In light of the current climate, if you have a job, it is even more important to be prepared for possible separation. Some suggestions:

  • Keep your resume updated. (Glean your status reports for useful information about new or upgraded skills, accomplishments, tools. If you haven't done status reports, at least create a log of meaningful events.)
  • Obtain contact information from associates and co-workers. Include NON-CORPORATE email addresses and phone numbers, in case you or they separate from the current workplace.
  • Keep in contact or make contact with others for mutual informationsharing—face-to-face, email, phone, social gatherings (happy hours, lunches, dinners), professional organization memberships/meetings, social networks (LinkedIn, Facebook, Twitter, etc.), special-interest email lists, combinations of contacting listed here.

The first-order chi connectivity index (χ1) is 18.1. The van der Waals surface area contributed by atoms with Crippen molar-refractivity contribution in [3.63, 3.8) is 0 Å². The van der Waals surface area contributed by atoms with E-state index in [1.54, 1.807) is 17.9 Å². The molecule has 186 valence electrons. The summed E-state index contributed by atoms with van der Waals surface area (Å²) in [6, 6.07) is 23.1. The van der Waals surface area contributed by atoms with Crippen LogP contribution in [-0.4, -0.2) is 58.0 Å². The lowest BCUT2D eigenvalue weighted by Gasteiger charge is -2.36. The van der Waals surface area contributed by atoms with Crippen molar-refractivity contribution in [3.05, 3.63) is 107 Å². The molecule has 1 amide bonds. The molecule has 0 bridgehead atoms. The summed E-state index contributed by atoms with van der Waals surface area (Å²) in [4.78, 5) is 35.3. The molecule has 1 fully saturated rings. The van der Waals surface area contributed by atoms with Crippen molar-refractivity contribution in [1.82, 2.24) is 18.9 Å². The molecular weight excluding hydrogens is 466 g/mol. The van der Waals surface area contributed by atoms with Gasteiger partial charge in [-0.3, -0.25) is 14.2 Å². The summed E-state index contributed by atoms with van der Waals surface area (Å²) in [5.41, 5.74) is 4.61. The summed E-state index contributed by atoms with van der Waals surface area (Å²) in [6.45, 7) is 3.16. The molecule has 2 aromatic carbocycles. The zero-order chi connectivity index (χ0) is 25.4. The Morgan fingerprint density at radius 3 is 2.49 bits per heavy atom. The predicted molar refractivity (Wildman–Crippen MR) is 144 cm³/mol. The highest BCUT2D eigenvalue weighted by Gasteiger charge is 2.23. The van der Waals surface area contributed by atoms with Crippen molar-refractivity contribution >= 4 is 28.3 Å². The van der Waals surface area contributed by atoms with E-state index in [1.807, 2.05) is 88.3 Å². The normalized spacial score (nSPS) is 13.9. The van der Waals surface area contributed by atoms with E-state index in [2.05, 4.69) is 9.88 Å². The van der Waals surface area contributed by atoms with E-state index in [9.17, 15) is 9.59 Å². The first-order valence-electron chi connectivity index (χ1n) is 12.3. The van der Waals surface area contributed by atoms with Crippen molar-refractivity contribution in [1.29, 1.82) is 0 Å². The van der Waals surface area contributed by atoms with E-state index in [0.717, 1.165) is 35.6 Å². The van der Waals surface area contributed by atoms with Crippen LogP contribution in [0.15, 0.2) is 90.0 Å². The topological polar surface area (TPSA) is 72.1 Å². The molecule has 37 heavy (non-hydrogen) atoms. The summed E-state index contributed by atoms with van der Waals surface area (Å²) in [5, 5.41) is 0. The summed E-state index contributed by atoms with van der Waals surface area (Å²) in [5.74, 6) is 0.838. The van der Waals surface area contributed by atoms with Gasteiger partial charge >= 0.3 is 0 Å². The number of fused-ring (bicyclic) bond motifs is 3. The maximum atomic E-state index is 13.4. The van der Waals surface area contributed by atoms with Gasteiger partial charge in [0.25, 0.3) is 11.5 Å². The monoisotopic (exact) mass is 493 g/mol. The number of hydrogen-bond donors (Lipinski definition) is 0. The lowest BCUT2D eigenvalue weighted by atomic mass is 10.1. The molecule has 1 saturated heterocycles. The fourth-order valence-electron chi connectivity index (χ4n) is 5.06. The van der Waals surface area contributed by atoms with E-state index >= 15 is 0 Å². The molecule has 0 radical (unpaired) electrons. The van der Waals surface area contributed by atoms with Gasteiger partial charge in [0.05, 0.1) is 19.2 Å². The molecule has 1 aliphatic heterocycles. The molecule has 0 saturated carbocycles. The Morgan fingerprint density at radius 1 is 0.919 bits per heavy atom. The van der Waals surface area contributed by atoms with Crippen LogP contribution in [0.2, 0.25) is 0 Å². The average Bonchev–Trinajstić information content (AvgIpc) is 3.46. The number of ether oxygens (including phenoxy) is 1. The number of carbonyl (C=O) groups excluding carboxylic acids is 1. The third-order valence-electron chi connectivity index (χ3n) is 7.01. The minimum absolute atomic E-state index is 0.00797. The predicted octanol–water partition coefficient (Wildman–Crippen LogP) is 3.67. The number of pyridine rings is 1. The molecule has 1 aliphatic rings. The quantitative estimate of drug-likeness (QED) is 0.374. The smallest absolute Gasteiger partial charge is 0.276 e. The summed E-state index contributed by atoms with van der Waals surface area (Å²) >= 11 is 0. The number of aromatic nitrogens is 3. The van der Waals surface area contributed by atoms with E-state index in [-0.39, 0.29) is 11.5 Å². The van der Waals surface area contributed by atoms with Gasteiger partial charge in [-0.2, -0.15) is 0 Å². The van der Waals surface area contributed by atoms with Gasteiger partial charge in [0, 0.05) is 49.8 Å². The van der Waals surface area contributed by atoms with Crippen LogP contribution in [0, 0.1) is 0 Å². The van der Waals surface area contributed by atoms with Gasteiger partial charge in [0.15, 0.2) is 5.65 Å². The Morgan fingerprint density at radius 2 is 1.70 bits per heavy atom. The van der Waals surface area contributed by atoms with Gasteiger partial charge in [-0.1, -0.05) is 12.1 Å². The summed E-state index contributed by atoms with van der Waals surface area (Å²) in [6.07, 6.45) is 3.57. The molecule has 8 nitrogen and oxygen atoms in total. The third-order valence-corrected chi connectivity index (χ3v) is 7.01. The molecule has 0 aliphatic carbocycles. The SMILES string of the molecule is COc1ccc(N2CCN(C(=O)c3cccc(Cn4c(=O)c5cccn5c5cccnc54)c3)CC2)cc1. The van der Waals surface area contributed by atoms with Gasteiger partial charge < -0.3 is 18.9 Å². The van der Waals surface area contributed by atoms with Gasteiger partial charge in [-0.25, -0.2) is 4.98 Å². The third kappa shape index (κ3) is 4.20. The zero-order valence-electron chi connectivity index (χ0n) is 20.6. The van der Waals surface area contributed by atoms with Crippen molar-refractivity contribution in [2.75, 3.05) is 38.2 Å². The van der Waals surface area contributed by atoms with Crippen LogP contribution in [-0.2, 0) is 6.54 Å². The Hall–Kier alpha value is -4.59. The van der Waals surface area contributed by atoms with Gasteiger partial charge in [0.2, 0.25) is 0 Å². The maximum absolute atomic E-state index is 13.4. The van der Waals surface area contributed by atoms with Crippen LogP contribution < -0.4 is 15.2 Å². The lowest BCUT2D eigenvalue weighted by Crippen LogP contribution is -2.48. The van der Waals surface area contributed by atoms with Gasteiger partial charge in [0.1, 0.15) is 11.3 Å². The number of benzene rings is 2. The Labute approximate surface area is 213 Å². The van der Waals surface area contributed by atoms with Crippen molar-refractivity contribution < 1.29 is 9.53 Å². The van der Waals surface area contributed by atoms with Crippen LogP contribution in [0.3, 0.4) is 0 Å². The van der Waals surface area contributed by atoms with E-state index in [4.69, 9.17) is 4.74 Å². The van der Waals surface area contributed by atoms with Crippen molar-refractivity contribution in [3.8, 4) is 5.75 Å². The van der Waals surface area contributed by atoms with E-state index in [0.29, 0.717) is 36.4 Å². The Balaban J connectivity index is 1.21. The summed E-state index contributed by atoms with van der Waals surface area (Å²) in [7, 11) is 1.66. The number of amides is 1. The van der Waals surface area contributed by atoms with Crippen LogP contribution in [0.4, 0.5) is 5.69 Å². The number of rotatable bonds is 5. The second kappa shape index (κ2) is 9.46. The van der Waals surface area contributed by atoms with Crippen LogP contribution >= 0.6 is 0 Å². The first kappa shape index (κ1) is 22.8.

• If not already, become an expert in the tools you use.
  • Become more knowledgeable about tools you've been exposed to in the recent past.
  • Become familiar with tools that might complement what you already know.
  • Glean job postings in the STC job bank and the web to view companies' required/preferred skills and experience so you can assess your own desirability quotient and strategize on increasing it.
  • If you have medical insurance through your company and were provided advance separation notice, hasten to take care of medical appointments and treatments while still have coverage.